This year’s hurricane season, which officially ended at the beginning of this month, was the third most active season on record for the Atlantic. However, few of those hurricanes made landfall and thus the U.S. experienced little damage in the unusually active season. Despite none of the 19 named storms making landfall in the U.S., homeowners in coastal states are seeing their premiums rise. Particularly in Florida, where the government has to approve rate increases, people are asking why rates should rise when the state hasn’t had a major storm in five years. What some observers fail to understand or choose to disbelieve is that insurance companies, particularly in states with rate controls, are still playing catch-up from the years of charging rates that were far too low. In addition, many insurance companies are increasingly investing in back-up insurance, known as reinsurance.
The way insurance works is that a company will charge an individual a “premium” based on the perceived likelihood that this person will need to make a claim on his or her insurance. In Florida, despite the years of luck, the likelihood that someone will need to make a claim on their property insurance is much higher. If there is a good year and no hurricanes, the insurance company will retain a “profit.” But that extra money doesn’t just get dolled out to shareholders; it is reserved for future disasters or allocated to claims around the country. And based on a recent report from The Tropical Meteorology Project at Colorado State University, we may not be so lucky in the next hurricane season:
Their “extended range” forecast calls for 17 named storms in the 2011 season, of which 9 will become hurricanes, and five will reach “major” hurricane strength at 111 mph (Cat. 3) or higher. And while no 2010 hurricanes crossed the U.S. coastline, the CSU team said, “We would expect to see more landfalling hurricanes in 2010. The average is 1 in 4 Atlantic hurricanes making a landfall in the U.S.
Insurers need to prepare for future losses. And despite several years of no significant hurricane damage, many insurers cover all types of damages around the country. Their losses are usually not limited to one state or line of insurance.
Insurance on a global stage:
While some insurers are strictly based in one state and provide limited types of coverage, many insurers operate throughout the nation providing many different kinds of insurance (property, auto, etc). This is so that a hurricane in Florida can be paid by premiums of Californians and a mudslide in California can be paid by homeowners in Minnesota. This way an insurance company can remain “solvent,” that is, it can have enough money to pay all the claims year round. The greater diversity an insurance company has among its policy holders, the less likely it is to experience a disaster that depletes all of its funds at once. However, not all insurance companies can spread the risk around the nation and even those that do can purchase extra insurance, known as reinsurance, to further protect against catastrophic claims. Reinsurers provide insurance for insurance companies around the world.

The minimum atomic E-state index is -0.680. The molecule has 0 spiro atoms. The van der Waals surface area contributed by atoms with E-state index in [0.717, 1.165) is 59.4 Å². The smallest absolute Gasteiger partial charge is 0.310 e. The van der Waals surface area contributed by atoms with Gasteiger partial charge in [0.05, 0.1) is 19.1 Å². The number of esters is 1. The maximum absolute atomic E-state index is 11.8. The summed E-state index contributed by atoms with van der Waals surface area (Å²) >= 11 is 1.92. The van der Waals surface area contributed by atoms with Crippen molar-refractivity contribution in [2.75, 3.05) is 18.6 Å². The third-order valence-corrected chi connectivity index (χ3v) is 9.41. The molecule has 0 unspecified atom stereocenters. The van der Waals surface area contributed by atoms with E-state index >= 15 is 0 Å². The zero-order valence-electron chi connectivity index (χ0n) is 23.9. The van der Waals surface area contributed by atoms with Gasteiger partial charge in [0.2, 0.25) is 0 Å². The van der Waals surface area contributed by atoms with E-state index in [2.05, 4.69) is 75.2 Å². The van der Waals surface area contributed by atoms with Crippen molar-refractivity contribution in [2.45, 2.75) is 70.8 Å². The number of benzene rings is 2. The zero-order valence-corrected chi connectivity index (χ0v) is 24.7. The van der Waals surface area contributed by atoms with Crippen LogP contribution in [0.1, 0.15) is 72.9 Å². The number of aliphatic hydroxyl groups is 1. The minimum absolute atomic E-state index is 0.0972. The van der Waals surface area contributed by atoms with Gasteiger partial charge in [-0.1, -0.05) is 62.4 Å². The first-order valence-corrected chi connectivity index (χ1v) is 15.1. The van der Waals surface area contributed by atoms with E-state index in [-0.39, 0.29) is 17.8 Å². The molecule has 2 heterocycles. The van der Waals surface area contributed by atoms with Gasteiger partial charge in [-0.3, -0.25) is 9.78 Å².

Why rates rise:
Insurance rates rise when insurance companies can get state governments to allow them to rise. The goal of most insurance companies is to estimate risk and charge a rate that brings loss and income to an almost 1 to 1 ratio. This allows them to charge the lowest amount, to be competitive with other companies, while still having enough funds to pay claims and not lose money. Basically, insurance companies would like to “break even” when it comes to insurance premiums. (A big misconception about insurance companies is that they draw the majority of their profits from unused premiums; this is not the case. Insurance companies make the majority of their profits through “holding” premiums and investing them in other products.)
The reason insurance companies in states like Florida are constantly harping for a rise in the premium rates is because the state government has forced insurance companies to operate at a loss for many years. In addition, insurers in Florida were forced to give “mitigation credits” for homeowners who took steps to prevent damage. While mitigation is a good thing and something that insurers would normally reward with lower premiums, in Florida the rates are so depressed that mitigation only reduces the amount insurers are likely to lose; forcing them to give credits puts them back at square one in terms of loss-risk.
“In the short term, it was great for consumers. Premiums on homeowners’ policies were reduced anywhere from 20 to up to 70 percent…The long-term thing was that companies like Allstate and State Farm were being forced to give back 60 to 70 percent of the earnings they made the year before because of the discounts that were made available to consumers.” This according to Brad Emmons of Vero Insurance.
Despite common belief that insurers are flush with money and reports that claim shady dealings, two-thirds of insurance companies in Florida are operating at a net loss and non-hurricane-related costs are on the rise. According to one report, non-hurricane costs accounted for 65 percent of Florida insurers losses.
In the end, Florida is a risky place to live and government interference has decimated the insurance environment in the state. The answer is to continue to let rates rise until they represent true risk. Eventually, private insurers will re-enter the state’s market (once it is profitable again), reserve money will be secure, and rates will fall to a level that reflect the actual risk of building a home on a coastline that is prone to hurricanes and other natural disasters.